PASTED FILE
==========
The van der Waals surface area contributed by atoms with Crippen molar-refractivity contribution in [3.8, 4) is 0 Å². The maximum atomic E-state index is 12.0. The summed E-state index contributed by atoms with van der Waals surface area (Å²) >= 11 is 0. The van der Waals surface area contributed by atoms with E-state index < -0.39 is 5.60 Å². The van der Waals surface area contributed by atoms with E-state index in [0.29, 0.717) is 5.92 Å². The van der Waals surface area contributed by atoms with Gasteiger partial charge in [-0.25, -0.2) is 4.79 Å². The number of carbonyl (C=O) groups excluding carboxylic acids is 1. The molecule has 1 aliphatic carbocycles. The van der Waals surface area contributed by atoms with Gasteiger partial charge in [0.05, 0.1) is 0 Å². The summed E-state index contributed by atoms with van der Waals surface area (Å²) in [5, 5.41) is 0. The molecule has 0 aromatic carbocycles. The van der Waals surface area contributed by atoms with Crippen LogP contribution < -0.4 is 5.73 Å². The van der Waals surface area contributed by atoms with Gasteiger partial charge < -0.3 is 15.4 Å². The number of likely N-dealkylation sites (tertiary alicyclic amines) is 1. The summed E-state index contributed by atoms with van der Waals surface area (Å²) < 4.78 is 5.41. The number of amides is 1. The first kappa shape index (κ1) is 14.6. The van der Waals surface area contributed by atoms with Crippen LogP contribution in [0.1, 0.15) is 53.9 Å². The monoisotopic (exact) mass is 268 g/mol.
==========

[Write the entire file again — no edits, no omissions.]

The van der Waals surface area contributed by atoms with Crippen molar-refractivity contribution in [3.8, 4) is 0 Å². The maximum atomic E-state index is 12.0. The summed E-state index contributed by atoms with van der Waals surface area (Å²) >= 11 is 0. The van der Waals surface area contributed by atoms with E-state index < -0.39 is 5.60 Å². The van der Waals surface area contributed by atoms with E-state index in [0.29, 0.717) is 5.92 Å². The van der Waals surface area contributed by atoms with Gasteiger partial charge in [-0.25, -0.2) is 4.79 Å². The number of carbonyl (C=O) groups excluding carboxylic acids is 1. The molecule has 1 aliphatic carbocycles. The van der Waals surface area contributed by atoms with Gasteiger partial charge in [0.05, 0.1) is 0 Å². The summed E-state index contributed by atoms with van der Waals surface area (Å²) in [5, 5.41) is 0. The molecule has 0 aromatic carbocycles. The van der Waals surface area contributed by atoms with Crippen LogP contribution < -0.4 is 5.73 Å². The van der Waals surface area contributed by atoms with Gasteiger partial charge < -0.3 is 15.4 Å². The number of likely N-dealkylation sites (tertiary alicyclic amines) is 1. The summed E-state index contributed by atoms with van der Waals surface area (Å²) < 4.78 is 5.41. The number of amides is 1. The first kappa shape index (κ1) is 14.6. The van der Waals surface area contributed by atoms with Crippen LogP contribution in [0.1, 0.15) is 53.9 Å². The monoisotopic (exact) mass is 268 g/mol.